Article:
Deebee got up to her feet, assisting Jin to rise along with her. "Alright, if you insist. I had something of a logistical quandary. Your family's palace has all manner of translocational wards over it, and they've been modified to block teleporting since I last observed them. I also couldn't just fly here because of that dratted mist ward your father erected. Dreadfully clever spellcraft, but also something of an obstacle. Though, I suppose that's the point."

Jin furrowed her brow. That was the second time she heard something of a "mist ward" over the Spired City. She still didn't have the faintest idea of what it referred to. An explanation would have to wait until it wouldn't derail Deebee's story. They went to the armchairs facing the hearth and sat down more properly.

"Therefore, I found a happy medium. I became rather familiar with the libraries in Northrun a few decades ago— before meeting Yora— so I was confidant in my ability to teleport into one of the stacks. That upset the custodians there something awful, all those loose papers flying about, and I'm afraid I didn't make matters easier for them to swallow when I became an arkathon on my way out."

Jin reeled underneath that mental image.

Deebee sighed. "I forgot the time difference between the desert's edge and the capital, so I'm afraid I may have panicked a tad. It wasn't early morning as I hoped but right when the doors were opening to the public. I'm sorry to say I caused something of a stir. Next thing I knew, people were calling me a fiend and hailing guardsmen. Good thing I came out of the library close to an alleyway. I ducked in, risked an invisibility spell, became my true self, climbed up the spires, and glided my way here." Deebee shook her head as if it had all been an unavoidable bother. "Is it just me, or are the goodfolk here a little more jumpy than usual?"

Jin didn't know where to start in answering that. "They are, and for good reason."

"Ah, silly of me. Of course. The war."

"More than that," Jin said. "Eastrun was attacked. By fiends. Hordes of them."

She spent the next few minutes informing Deebee of how Algol and Vintus unleashed their creations on the Spired City. Jin omitted the part where she was supposedly revealed to be a blessed saint for the Warding Light. She did, however, tell Deebee about the Gladiator's timely arrival.

"So that's where Grimdar went off to. I tried finding him the other day to ask after you, but he was nowhere to be found. Everyone got so used to him being absent, he managed to slip through the cracks with everything going on back home. Strange, how a male his size can sneak about so well."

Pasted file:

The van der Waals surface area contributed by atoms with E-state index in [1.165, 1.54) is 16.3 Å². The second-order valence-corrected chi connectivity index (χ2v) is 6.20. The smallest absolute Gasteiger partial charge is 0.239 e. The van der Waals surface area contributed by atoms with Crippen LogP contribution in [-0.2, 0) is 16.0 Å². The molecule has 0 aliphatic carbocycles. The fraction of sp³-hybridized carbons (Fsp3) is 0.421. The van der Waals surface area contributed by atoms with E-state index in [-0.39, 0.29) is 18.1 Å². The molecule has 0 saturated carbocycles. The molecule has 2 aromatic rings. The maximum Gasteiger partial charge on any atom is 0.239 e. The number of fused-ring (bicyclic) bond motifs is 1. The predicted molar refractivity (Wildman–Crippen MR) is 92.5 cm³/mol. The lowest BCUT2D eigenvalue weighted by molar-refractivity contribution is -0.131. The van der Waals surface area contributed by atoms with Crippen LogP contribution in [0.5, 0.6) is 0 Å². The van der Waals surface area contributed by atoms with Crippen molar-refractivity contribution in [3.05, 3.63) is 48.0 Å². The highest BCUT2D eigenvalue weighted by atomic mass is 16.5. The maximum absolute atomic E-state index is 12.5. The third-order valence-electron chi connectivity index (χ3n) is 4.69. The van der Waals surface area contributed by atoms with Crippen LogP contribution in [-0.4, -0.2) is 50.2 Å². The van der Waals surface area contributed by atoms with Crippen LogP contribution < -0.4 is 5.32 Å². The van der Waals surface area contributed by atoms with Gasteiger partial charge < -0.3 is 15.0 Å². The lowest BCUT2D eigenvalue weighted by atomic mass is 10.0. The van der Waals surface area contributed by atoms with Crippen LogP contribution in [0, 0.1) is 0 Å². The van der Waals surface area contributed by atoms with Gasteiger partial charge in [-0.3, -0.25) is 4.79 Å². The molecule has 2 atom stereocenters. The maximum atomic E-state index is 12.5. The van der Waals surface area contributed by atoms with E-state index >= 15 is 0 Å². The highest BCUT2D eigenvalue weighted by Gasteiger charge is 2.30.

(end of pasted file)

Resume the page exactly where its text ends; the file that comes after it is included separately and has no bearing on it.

Jin blinked.

"Oh," Deebee said after noting her confusion, "oh, and I guess I'm shocked at his desertion, too."

"It almost sounds as if you're not surprised."

"Hmm? Does it?" She scratched at the back of her head. "I can't imagine why."

Jin frowned, suspicious. "What is going on in Shan Alee? Deebee, why are you here?"

Silver hands wrung together into knots. "I… There are many reasons. One of them is that…" Deebee swallowed, then she set her jaw determinedly. "It's not often I get the urge to slap my daughter, but let me tell you, I nearly gave her a real cheek-tenderizer after you left. I could've spun her head around. I was livid. I still am!"

Jin stared down at her hands, folded in her lap.

"Ah, but you don't want to hear about that," Deebee sighed. "I can't imagine what's going through your head or how you feel."

Jin bit her lower lip before replying. Her voice was small. "I've found it to be easier if I… do not feel at all."

"So like you," Deebee said quietly. "Instead, you focus on your duty, as you see it. Selfless to a fault." She raised a finger to forestall Jin's inevitable protest. "Ah, ah. None of that. You are selfless. Distressingly so, in fact. I'd wager my hoard against a walnut you were about to claim selfishness in your actions, so let me tell you one thing for a certainty. Your measure of selfishness is wildly different from that of the rest of the world."

Jin narrowed her eyes. "Explain."

"You're the sort to think it's selfish to get yourself dinner without first seeing to it everyone else has already eaten. Foolishness, Jin. Utter foolishness. That's not— oh, I don't even know what you'd try to call it— discipline, or… or… whatever. It's self-destruction when taken too far, and you take it too far. If I didn't know any better, I'd get it in my head that you don't much like yourself."

"I like myself just fine," Jin said defensively.